Education Expert Urges Govt to Support Private Sector
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Education expert Ki Darmaningtyas testifying as an expert for the Petitioners at a material judicial review hearing of Law No. 20 of 2003 on the National Education System, Tuesday (7/9/2024). Photo by MKRI/Ifa.


JAKARTA (MKRI) — Private schools, especially the first and second generation, have played a major role in educating the nation since the beginning of independence, when the government was not able to provide education for all its citizens. This great role still continues today, but the government’s attention to private schools has declined.

The statement was made by education expert Ki Darmaningtyas in his testimony at a material judicial review hearing of Law No. 20 of 2003 on the National Education System (Sisdiknas Law) on Tuesday, July 9, 2024 in the plenary courtroom before Chief Justice Suhartoyo and the other eight constitutional justices. The case was filed by CSO Jaringan Pemantau Pendidikan Indonesia (JPPI) or Network Education Watch Indonesia (New Indonesia) and three individual petitioners—Fathiyah, Novianisa Rizkika, and Riris Risma Anjiningrum

“Those who attend private schools are also tax-paying citizens, so they are entitled to government support to establish new public schools or giving grants to private schools,” Ki Darmaningtyas asserted.

He explained that with sufficient funding, private schools can be free of charge. Making private schools free is much more efficient than establishing new public schools or giving grants to private schools.

He also said third- and fourth-generation private schools have different founding backgrounds and can therefore be excluded from the view that private schooling should also be free.

Unclear Allocation

Responding to the constitutional justice’s question about the mechanism for education budget distribution, Ki Darmaningtyas revealed that there had been problems with the education budget after the Constitutional Court Decision No. 13/PUU-VI/2008. For example, teacher and lecturer certification was considered the highest spending of the education budget.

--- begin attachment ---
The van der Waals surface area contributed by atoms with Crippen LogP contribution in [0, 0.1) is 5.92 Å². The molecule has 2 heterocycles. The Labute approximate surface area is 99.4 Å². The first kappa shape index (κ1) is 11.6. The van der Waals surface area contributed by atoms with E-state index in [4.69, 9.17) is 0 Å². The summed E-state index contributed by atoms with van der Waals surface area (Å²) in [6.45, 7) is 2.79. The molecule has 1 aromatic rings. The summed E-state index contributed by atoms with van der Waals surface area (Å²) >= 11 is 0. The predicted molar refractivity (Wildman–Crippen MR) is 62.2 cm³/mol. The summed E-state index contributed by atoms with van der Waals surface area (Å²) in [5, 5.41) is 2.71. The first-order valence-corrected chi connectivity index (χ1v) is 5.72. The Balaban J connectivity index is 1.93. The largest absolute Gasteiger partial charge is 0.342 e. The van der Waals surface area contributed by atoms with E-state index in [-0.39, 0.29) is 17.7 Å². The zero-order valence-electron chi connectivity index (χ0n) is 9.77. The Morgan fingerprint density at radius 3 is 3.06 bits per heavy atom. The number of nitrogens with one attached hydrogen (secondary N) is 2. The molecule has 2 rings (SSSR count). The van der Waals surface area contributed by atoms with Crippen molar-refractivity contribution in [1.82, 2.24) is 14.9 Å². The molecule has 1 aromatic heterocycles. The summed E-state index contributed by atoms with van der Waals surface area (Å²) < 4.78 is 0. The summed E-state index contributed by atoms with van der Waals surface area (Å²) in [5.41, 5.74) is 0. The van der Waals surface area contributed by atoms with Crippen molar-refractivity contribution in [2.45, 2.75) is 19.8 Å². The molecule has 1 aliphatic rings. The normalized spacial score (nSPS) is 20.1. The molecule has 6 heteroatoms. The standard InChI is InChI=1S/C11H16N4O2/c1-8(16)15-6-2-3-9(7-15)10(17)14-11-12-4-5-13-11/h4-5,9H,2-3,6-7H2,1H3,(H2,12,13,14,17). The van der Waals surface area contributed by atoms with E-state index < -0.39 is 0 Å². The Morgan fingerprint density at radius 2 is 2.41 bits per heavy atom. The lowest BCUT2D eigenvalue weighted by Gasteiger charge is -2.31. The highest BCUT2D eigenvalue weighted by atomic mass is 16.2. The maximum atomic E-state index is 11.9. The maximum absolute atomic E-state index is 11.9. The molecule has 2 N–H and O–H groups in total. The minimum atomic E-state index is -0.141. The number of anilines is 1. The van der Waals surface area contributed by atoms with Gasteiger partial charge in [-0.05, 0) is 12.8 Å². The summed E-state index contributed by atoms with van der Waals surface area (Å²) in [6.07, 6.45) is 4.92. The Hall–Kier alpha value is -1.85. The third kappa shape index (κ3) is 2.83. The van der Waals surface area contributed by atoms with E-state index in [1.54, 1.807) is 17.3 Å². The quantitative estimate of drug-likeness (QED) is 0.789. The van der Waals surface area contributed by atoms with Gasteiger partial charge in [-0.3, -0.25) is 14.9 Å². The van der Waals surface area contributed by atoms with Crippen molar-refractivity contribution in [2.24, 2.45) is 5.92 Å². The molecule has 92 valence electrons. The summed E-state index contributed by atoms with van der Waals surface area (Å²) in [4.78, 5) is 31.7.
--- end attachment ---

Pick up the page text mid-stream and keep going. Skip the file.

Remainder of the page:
“So, in the Sisdiknas Law, the education budget is at least 20 percent outside the salaries of teachers and lecturers. After the decision, the salaries of teachers and lecturers are included. The consequence of the inclusion [this], the more teachers and lecturers get certification, the less the education budget is left,” he said.

Ki Darmaningtyas added that the Law needs to be amended with a clearer description of the allocation of the education budget. He emphasized that budget for government-affiliated schools should be attached to each ministry.

“Where does the education budget in question go to? It has been used by the Ministry of Education and Culture as well as the Ministry of Religion. In addition, it is also for government-affiliated education, which should be attached to each ministry. As long as the budget for government-affiliated education is attached to the education budget, there will be no free education,” he explained.

Also read:

JPPI Requests Private Compulsory Education Be Free of Charge

JPPI Compares Free Private Elementary Schools in Several Countries

House: State Needs Community in Implementing Education 

Govt: Basic Education Costs in Line with 1945 Constitution

Law No. 20 of 2003 on the National Education System (Sisdiknas Law) is being materially challenged to the Constitutional Court (MK) in case No. 3/PUU-XXII/2024. The Petitioners challenge the phrase “compulsory education for basic education free of cost” in Article 34 paragraph (2) of the Sisdiknas Law. The article reads in full, “The Government and local governments shall guarantee the implementation of compulsory education at least for basic education free of cost.”

At the preliminary hearing on Tuesday, January 23, 2024, legal counsel Arif Suherman alleged that the phrase was multi-interpretive since only basic education in public schools are free of cost. He argued that free basic education only applies in public schools, not in private schools. As such, the phrase “compulsory education for basic education free of cost” in Article 34 paragraph (2) has created legal uncertainty. This, he alleged, is a form of discrimination in education.

For this reason, in their petitum, the Petitioners asked the Court to declare the phrase “compulsory education for basic education free of cost” in Article 34 paragraph (2) of the Sisdiknas Law conditionally unconstitutional not legally binding if not interpreted as “compulsory education for basic education in public and private schools free of cost.” 

Authors            : Utami Argawati/Jihan Nibras/L.A.P.
Editor               : Lulu Anjarsari P.
PR                   : Raisa Ayuditha
Translator         : Yuniar Widiastuti (NL)

Disclaimer: The original version of the news is in Indonesian. In case of any differences between the English and the Indonesian versions, the Indonesian version will prevail.


Tuesday, July 09, 2024 | 15:29 WIB 30